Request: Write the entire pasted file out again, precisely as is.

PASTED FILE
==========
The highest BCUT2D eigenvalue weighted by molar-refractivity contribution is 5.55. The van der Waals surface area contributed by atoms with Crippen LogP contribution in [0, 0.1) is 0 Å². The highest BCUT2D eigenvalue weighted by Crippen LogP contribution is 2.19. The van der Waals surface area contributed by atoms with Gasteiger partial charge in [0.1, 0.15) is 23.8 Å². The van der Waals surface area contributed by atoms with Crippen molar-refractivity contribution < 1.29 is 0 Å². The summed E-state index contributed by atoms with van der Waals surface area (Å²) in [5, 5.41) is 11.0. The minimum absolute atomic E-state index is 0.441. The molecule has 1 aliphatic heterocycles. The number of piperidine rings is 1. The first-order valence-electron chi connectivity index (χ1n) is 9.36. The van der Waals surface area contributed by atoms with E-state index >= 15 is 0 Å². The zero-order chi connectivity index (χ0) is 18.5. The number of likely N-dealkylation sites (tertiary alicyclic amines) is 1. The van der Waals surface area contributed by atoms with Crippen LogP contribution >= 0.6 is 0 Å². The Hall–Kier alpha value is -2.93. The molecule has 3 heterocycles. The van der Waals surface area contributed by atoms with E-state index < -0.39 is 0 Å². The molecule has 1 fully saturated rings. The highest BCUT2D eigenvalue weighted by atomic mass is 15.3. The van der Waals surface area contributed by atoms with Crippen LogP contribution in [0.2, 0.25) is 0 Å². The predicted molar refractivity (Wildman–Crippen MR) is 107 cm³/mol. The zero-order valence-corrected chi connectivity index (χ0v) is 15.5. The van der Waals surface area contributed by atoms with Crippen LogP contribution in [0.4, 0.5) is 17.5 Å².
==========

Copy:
The highest BCUT2D eigenvalue weighted by molar-refractivity contribution is 5.55. The van der Waals surface area contributed by atoms with Crippen LogP contribution in [0, 0.1) is 0 Å². The highest BCUT2D eigenvalue weighted by Crippen LogP contribution is 2.19. The van der Waals surface area contributed by atoms with Gasteiger partial charge in [0.1, 0.15) is 23.8 Å². The van der Waals surface area contributed by atoms with Crippen molar-refractivity contribution < 1.29 is 0 Å². The summed E-state index contributed by atoms with van der Waals surface area (Å²) in [5, 5.41) is 11.0. The minimum absolute atomic E-state index is 0.441. The molecule has 1 aliphatic heterocycles. The number of piperidine rings is 1. The first-order valence-electron chi connectivity index (χ1n) is 9.36. The van der Waals surface area contributed by atoms with E-state index >= 15 is 0 Å². The zero-order chi connectivity index (χ0) is 18.5. The number of likely N-dealkylation sites (tertiary alicyclic amines) is 1. The van der Waals surface area contributed by atoms with Crippen LogP contribution >= 0.6 is 0 Å². The Hall–Kier alpha value is -2.93. The molecule has 3 heterocycles. The van der Waals surface area contributed by atoms with E-state index < -0.39 is 0 Å². The molecule has 1 fully saturated rings. The highest BCUT2D eigenvalue weighted by atomic mass is 15.3. The van der Waals surface area contributed by atoms with Crippen LogP contribution in [0.2, 0.25) is 0 Å². The predicted molar refractivity (Wildman–Crippen MR) is 107 cm³/mol. The zero-order valence-corrected chi connectivity index (χ0v) is 15.5. The van der Waals surface area contributed by atoms with Crippen LogP contribution in [0.4, 0.5) is 17.5 Å².